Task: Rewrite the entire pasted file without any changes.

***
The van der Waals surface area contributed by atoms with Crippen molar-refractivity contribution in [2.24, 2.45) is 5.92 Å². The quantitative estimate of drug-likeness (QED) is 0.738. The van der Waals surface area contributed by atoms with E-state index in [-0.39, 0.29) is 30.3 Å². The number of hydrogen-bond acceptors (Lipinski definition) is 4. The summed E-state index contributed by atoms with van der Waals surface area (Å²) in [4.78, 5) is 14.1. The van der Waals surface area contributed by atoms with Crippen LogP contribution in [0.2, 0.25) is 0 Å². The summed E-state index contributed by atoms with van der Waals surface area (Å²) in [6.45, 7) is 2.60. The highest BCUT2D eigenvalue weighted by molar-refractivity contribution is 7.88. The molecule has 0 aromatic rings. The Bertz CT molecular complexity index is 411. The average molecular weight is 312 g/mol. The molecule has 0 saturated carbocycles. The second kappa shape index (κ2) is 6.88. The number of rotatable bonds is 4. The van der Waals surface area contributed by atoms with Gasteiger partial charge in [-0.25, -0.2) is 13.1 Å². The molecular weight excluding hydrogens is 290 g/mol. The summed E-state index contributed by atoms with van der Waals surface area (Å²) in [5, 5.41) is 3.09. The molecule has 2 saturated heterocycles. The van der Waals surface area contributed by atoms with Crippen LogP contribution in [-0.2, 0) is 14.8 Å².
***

The van der Waals surface area contributed by atoms with Crippen molar-refractivity contribution in [2.24, 2.45) is 5.92 Å². The quantitative estimate of drug-likeness (QED) is 0.738. The van der Waals surface area contributed by atoms with E-state index in [-0.39, 0.29) is 30.3 Å². The number of hydrogen-bond acceptors (Lipinski definition) is 4. The summed E-state index contributed by atoms with van der Waals surface area (Å²) in [4.78, 5) is 14.1. The van der Waals surface area contributed by atoms with Crippen LogP contribution in [0.2, 0.25) is 0 Å². The summed E-state index contributed by atoms with van der Waals surface area (Å²) in [6.45, 7) is 2.60. The highest BCUT2D eigenvalue weighted by molar-refractivity contribution is 7.88. The molecule has 0 aromatic rings. The Bertz CT molecular complexity index is 411. The average molecular weight is 312 g/mol. The molecule has 0 saturated carbocycles. The second kappa shape index (κ2) is 6.88. The number of rotatable bonds is 4. The van der Waals surface area contributed by atoms with Gasteiger partial charge in [-0.25, -0.2) is 13.1 Å². The molecular weight excluding hydrogens is 290 g/mol. The summed E-state index contributed by atoms with van der Waals surface area (Å²) in [5, 5.41) is 3.09. The molecule has 2 saturated heterocycles. The van der Waals surface area contributed by atoms with Crippen LogP contribution in [-0.2, 0) is 14.8 Å².